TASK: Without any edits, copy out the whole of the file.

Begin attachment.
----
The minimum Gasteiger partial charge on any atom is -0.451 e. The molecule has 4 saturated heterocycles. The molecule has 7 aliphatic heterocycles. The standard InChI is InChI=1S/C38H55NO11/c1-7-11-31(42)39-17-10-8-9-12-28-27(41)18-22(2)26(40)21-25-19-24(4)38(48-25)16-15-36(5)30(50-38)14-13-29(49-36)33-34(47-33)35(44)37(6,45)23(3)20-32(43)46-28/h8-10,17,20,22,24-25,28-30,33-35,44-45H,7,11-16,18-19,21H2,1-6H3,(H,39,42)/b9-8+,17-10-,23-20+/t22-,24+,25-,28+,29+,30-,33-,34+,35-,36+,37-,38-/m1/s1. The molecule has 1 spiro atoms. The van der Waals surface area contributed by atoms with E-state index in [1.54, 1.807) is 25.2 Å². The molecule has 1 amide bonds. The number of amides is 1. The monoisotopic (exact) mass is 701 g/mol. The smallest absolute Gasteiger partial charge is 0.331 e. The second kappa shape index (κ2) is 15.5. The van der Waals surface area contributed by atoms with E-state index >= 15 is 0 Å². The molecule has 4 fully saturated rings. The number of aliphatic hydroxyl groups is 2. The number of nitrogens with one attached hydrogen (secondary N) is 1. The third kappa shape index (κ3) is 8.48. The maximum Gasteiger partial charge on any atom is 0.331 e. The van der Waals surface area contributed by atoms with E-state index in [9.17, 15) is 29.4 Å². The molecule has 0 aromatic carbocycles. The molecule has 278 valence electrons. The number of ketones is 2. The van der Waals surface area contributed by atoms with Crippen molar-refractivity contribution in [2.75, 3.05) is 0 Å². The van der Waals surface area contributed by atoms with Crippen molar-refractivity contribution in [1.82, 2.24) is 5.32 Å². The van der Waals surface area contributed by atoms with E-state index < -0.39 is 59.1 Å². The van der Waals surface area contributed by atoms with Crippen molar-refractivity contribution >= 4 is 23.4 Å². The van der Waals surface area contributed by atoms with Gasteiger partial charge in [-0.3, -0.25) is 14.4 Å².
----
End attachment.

The minimum Gasteiger partial charge on any atom is -0.451 e. The molecule has 4 saturated heterocycles. The molecule has 7 aliphatic heterocycles. The standard InChI is InChI=1S/C38H55NO11/c1-7-11-31(42)39-17-10-8-9-12-28-27(41)18-22(2)26(40)21-25-19-24(4)38(48-25)16-15-36(5)30(50-38)14-13-29(49-36)33-34(47-33)35(44)37(6,45)23(3)20-32(43)46-28/h8-10,17,20,22,24-25,28-30,33-35,44-45H,7,11-16,18-19,21H2,1-6H3,(H,39,42)/b9-8+,17-10-,23-20+/t22-,24+,25-,28+,29+,30-,33-,34+,35-,36+,37-,38-/m1/s1. The molecule has 1 spiro atoms. The van der Waals surface area contributed by atoms with E-state index in [1.54, 1.807) is 25.2 Å². The molecule has 1 amide bonds. The number of amides is 1. The monoisotopic (exact) mass is 701 g/mol. The smallest absolute Gasteiger partial charge is 0.331 e. The second kappa shape index (κ2) is 15.5. The van der Waals surface area contributed by atoms with E-state index >= 15 is 0 Å². The molecule has 4 fully saturated rings. The number of aliphatic hydroxyl groups is 2. The number of nitrogens with one attached hydrogen (secondary N) is 1. The third kappa shape index (κ3) is 8.48. The maximum Gasteiger partial charge on any atom is 0.331 e. The van der Waals surface area contributed by atoms with E-state index in [9.17, 15) is 29.4 Å². The molecule has 0 aromatic carbocycles. The molecule has 278 valence electrons. The number of ketones is 2. The van der Waals surface area contributed by atoms with Crippen molar-refractivity contribution in [2.75, 3.05) is 0 Å². The van der Waals surface area contributed by atoms with Crippen molar-refractivity contribution in [1.82, 2.24) is 5.32 Å². The van der Waals surface area contributed by atoms with E-state index < -0.39 is 59.1 Å². The van der Waals surface area contributed by atoms with Crippen molar-refractivity contribution >= 4 is 23.4 Å². The van der Waals surface area contributed by atoms with Gasteiger partial charge in [-0.3, -0.25) is 14.4 Å².